Mansoura Ez-Eldin
Mansoura Ez-Eldin
Butrus: A distant hazy face

While my grandfather looked after his personal affairs, I would turn to another who went by the name of Butrus, and whom I had pictured as a dark youth with smooth long dark hair and sharp eyes. Butrus was the son of the priest of the Church of Our Lady Rebecca, or ‘Saint Rrrebecca’ as Edith haughtily insisted on calling her.

He was seventeen years old when, on 22 March 1976, he came to visit my uncle. They both went off to the banks of the Nile. My uncle returned a short time later, petrified, while the other settled into the coldness of the riverbed. That evening, I came into the world.

My grandfather would gather us around him and start telling us the story of my uncle’s friend who was enticed away by the fairies and how his parents went off to the Nile in search of him while people gathered on the river bank to help or watch. By midnight, they had still not found him, so they walked away with their lanterns, and throughout the following week kept returning to try to find him. But the boy had dissolved in the water “like a grain of salt”, as my grandfather said.

The boy’s father went back to where he had come from. Meanwhile Butrus remained like a corner-stone in the history of our family. His story could be relied upon to frighten the children whenever the need arose, with the occasional embellishment. And so, one would talk about his bicycle, which he had dragged along on his last visit to a school friend. On another occasion, his glasses and the chemistry book he was holding would be the main features of the story. I was the only one to enquire what Butrus looked like. Grandfather answered impatiently: “He was tall and well-built, and had blue eyes like the English.”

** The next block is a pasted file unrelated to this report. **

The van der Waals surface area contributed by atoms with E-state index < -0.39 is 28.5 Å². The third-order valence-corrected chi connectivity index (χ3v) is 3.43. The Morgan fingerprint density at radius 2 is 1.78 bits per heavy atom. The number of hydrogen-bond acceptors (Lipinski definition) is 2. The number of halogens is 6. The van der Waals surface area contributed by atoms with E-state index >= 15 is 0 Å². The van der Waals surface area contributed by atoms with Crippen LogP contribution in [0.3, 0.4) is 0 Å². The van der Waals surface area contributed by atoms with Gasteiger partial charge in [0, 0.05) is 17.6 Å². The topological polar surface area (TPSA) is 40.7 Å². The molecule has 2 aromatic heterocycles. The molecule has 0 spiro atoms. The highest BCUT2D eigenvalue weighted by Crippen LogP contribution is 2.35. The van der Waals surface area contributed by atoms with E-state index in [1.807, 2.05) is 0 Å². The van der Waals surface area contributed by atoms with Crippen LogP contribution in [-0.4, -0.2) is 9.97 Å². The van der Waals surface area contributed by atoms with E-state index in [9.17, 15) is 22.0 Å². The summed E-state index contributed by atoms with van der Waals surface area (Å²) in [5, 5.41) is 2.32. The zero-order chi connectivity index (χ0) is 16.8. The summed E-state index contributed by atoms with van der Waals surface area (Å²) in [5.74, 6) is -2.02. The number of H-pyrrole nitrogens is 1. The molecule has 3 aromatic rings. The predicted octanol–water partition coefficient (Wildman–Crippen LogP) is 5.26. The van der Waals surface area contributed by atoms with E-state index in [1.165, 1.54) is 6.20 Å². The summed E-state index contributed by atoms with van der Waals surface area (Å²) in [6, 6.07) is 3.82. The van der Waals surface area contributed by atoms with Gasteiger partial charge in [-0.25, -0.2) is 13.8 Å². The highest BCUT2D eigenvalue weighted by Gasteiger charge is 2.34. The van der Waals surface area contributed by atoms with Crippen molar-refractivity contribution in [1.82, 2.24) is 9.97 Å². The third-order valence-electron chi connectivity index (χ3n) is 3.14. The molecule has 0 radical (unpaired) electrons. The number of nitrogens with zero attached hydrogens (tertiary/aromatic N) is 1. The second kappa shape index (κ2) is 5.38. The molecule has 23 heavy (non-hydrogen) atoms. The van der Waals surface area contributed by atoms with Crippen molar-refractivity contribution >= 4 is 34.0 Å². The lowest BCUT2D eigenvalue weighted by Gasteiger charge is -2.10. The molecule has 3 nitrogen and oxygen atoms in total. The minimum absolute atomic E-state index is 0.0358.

But I insisted that he was pleasantly dark with sharp features and bright eyes. My grandfather replied sarcastically: “And how would you know, Miss Know-it-all?”

Angry, I shut up.

When I recall my grandfather now, I see a wicked person who used to tease me about not having a role in his tales and who wanted to monopolize the power of story-telling that granted him extreme, though temporary, importance.

Butrus’s ghost was the loyal companion of our childhood evenings. It was enough for a mother to utter his name for the children to start crying from fear.

A year after he drowned, his ghost started to wander in the fields surrounding the river. Grandfather insisted that the ghost appeared every time he lingered by his banana trees. It was Butrus “himself” reading his chemistry book. And when Grandfather approached him, Butrus would say: “Why are you so late, Uncle? You must go, lest you be harmed. How is your son Mohammad? Please give him my best and tell him Butrus would like to see him.”

Having completely captured our attention with his words, Grandfather would then add that he had obtained a binding promise from Butrus not to harm any member of our family.

I used to tell my friends about Butrus, embroidering the stories in my own way. I would say, for example, that he had appeared to me and given me Solomon’s ring which I was keeping in a secret place and using to realise all my dreams, or that he had told me I was the most beautiful girl he had ever seen. They would yield to my stories with some fear and much bewilderment.

At high school, I met beautiful Edith who had jet-black hair and eyes that left one’s heart in pain. I once asked her about the priest of Lady Rebecca Church whose son Butrus had drowned. Her black eyes glistened and she replied with a kind of aristocratic hauteur: “You mean ‘St Rrrebecca’? I don’t know, maybe, but that was ages ago.”

Edith never paused over such details. She moved on to another subject and never even asked about Butrus.